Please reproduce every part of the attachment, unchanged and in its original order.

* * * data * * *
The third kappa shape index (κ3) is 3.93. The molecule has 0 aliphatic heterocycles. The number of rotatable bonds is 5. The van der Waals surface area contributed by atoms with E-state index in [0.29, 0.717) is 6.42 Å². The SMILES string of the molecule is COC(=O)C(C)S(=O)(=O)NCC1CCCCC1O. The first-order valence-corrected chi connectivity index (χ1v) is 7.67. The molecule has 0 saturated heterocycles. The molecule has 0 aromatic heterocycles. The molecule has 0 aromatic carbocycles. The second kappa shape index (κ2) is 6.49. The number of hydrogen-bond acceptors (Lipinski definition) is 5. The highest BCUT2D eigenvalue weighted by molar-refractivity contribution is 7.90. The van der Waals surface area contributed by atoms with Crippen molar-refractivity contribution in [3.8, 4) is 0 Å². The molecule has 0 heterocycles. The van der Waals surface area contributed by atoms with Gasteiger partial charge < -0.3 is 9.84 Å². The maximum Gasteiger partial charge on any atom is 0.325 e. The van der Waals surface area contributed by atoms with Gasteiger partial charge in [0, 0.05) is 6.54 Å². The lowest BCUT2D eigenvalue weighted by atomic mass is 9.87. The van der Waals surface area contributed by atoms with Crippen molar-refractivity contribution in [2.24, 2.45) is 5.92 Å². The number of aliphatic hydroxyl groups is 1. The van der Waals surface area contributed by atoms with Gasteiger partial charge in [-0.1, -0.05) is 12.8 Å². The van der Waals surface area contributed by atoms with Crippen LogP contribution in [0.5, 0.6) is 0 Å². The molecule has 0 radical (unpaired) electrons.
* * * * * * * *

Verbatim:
The third kappa shape index (κ3) is 3.93. The molecule has 0 aliphatic heterocycles. The number of rotatable bonds is 5. The van der Waals surface area contributed by atoms with E-state index in [0.29, 0.717) is 6.42 Å². The SMILES string of the molecule is COC(=O)C(C)S(=O)(=O)NCC1CCCCC1O. The first-order valence-corrected chi connectivity index (χ1v) is 7.67. The molecule has 0 saturated heterocycles. The molecule has 0 aromatic heterocycles. The molecule has 0 aromatic carbocycles. The second kappa shape index (κ2) is 6.49. The number of hydrogen-bond acceptors (Lipinski definition) is 5. The highest BCUT2D eigenvalue weighted by molar-refractivity contribution is 7.90. The van der Waals surface area contributed by atoms with Crippen molar-refractivity contribution in [3.8, 4) is 0 Å². The molecule has 0 heterocycles. The van der Waals surface area contributed by atoms with Gasteiger partial charge < -0.3 is 9.84 Å². The maximum Gasteiger partial charge on any atom is 0.325 e. The van der Waals surface area contributed by atoms with Gasteiger partial charge in [0, 0.05) is 6.54 Å². The lowest BCUT2D eigenvalue weighted by atomic mass is 9.87. The van der Waals surface area contributed by atoms with Crippen molar-refractivity contribution in [2.24, 2.45) is 5.92 Å². The number of aliphatic hydroxyl groups is 1. The van der Waals surface area contributed by atoms with Gasteiger partial charge in [-0.1, -0.05) is 12.8 Å². The van der Waals surface area contributed by atoms with Crippen LogP contribution in [0.5, 0.6) is 0 Å². The molecule has 0 radical (unpaired) electrons.